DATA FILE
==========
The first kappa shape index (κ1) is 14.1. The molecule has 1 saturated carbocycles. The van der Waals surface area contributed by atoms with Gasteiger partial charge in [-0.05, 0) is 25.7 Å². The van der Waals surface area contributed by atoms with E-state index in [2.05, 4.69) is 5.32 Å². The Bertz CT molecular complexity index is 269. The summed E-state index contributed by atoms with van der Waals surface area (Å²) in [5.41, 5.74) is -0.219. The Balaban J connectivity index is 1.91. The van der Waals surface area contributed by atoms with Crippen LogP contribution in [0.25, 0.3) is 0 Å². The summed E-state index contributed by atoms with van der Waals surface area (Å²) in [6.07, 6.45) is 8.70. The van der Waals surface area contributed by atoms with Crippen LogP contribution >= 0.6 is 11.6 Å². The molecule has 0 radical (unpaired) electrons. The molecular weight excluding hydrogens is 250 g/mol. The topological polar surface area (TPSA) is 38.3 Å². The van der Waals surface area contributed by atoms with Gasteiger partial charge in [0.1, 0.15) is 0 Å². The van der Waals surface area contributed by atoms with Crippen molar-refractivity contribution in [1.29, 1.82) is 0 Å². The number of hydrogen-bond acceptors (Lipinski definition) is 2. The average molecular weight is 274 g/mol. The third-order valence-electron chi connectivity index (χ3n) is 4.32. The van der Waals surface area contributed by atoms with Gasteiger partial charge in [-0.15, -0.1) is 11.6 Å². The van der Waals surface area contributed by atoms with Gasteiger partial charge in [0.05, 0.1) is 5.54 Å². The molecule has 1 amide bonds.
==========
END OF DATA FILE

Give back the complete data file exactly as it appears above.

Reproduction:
The first kappa shape index (κ1) is 14.1. The molecule has 1 saturated carbocycles. The van der Waals surface area contributed by atoms with Gasteiger partial charge in [-0.05, 0) is 25.7 Å². The van der Waals surface area contributed by atoms with E-state index in [2.05, 4.69) is 5.32 Å². The Bertz CT molecular complexity index is 269. The summed E-state index contributed by atoms with van der Waals surface area (Å²) in [5.41, 5.74) is -0.219. The Balaban J connectivity index is 1.91. The van der Waals surface area contributed by atoms with Crippen LogP contribution in [0.25, 0.3) is 0 Å². The summed E-state index contributed by atoms with van der Waals surface area (Å²) in [6.07, 6.45) is 8.70. The van der Waals surface area contributed by atoms with Crippen LogP contribution >= 0.6 is 11.6 Å². The molecule has 0 radical (unpaired) electrons. The molecular weight excluding hydrogens is 250 g/mol. The topological polar surface area (TPSA) is 38.3 Å². The van der Waals surface area contributed by atoms with Gasteiger partial charge in [0.1, 0.15) is 0 Å². The van der Waals surface area contributed by atoms with Crippen molar-refractivity contribution in [1.29, 1.82) is 0 Å². The number of hydrogen-bond acceptors (Lipinski definition) is 2. The average molecular weight is 274 g/mol. The third-order valence-electron chi connectivity index (χ3n) is 4.32. The van der Waals surface area contributed by atoms with Gasteiger partial charge in [-0.15, -0.1) is 11.6 Å². The van der Waals surface area contributed by atoms with Gasteiger partial charge in [0.05, 0.1) is 5.54 Å². The molecule has 1 amide bonds.